Attitude about work
       Children hear what their parents say about their jobs. They form opinions about their own work (school) and their future job by what they hear their working parents say.

       Positive talk about work encourages children to understand that the education they are receiving will have a worthwhile outcome. After all, why work hard at school if ultimately it is going to lead to a job that you hate, working with people you donít get along with, or for a boss who is a tyrant?
 
       Share stories about your work and encourage children to tell stories about their work. Use vocabulary related to your job. This broadens the perspective about your job and increases your childís vocabulary.
 
       A critical quality we can impart to our young people as we consider possible career paths is the curiosity to be interested in learning new things. After all, many of our young people will find themselves in jobs that do not even exist today. Therefore, it is not possible to train them for specific jobs while they are still in elementary school.
 
       What we can do, however, is encourage them to be lifelong learners. In that way, if they are always interested in learning, they will be able to follow the lead wherever technological advances and societal needs take them.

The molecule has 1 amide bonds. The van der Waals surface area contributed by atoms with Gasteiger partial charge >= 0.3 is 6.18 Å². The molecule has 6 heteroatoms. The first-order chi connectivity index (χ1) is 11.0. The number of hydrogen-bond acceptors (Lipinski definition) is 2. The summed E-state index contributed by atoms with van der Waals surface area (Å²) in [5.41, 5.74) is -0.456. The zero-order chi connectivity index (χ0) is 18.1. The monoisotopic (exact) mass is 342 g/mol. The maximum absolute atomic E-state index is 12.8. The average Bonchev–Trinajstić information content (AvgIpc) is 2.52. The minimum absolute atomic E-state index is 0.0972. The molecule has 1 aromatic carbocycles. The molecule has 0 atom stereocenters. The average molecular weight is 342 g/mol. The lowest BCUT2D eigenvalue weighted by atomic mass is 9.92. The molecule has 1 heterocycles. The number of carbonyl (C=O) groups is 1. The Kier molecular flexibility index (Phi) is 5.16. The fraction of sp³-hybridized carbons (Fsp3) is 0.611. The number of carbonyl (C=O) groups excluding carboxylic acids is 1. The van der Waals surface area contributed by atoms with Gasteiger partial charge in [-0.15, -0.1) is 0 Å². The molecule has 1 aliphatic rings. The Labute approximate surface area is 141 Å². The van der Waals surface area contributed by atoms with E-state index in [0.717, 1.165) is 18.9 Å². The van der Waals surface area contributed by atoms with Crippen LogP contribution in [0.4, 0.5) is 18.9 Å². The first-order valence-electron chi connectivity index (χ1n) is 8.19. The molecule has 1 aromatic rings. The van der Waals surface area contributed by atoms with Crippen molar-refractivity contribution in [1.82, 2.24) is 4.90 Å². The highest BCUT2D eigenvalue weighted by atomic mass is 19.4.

When adults gossip about co-workers, we teach children that it is all right to gossip about their classmates. In contrast, when we explain that we went to the person with whom we had a problem, and we worked out the solution, we teach our children that this is the approach we expect them to take.
 
       If your job involves maintaining the confidentiality of a client or patient, this is something that your children should understand and respect. Model this is an example to your children.

        Finally, be sure to impart to your children the important values of arriving at work on time, completing assignments on time, and showing respect to all co-workers (classmates). Parents have a tremendous influence in these areas, and teachers are counting on you to use it.

        This column has been incorporated and expanded in Teach Your Children Well: A Teacherís  Advice for Parents.

 
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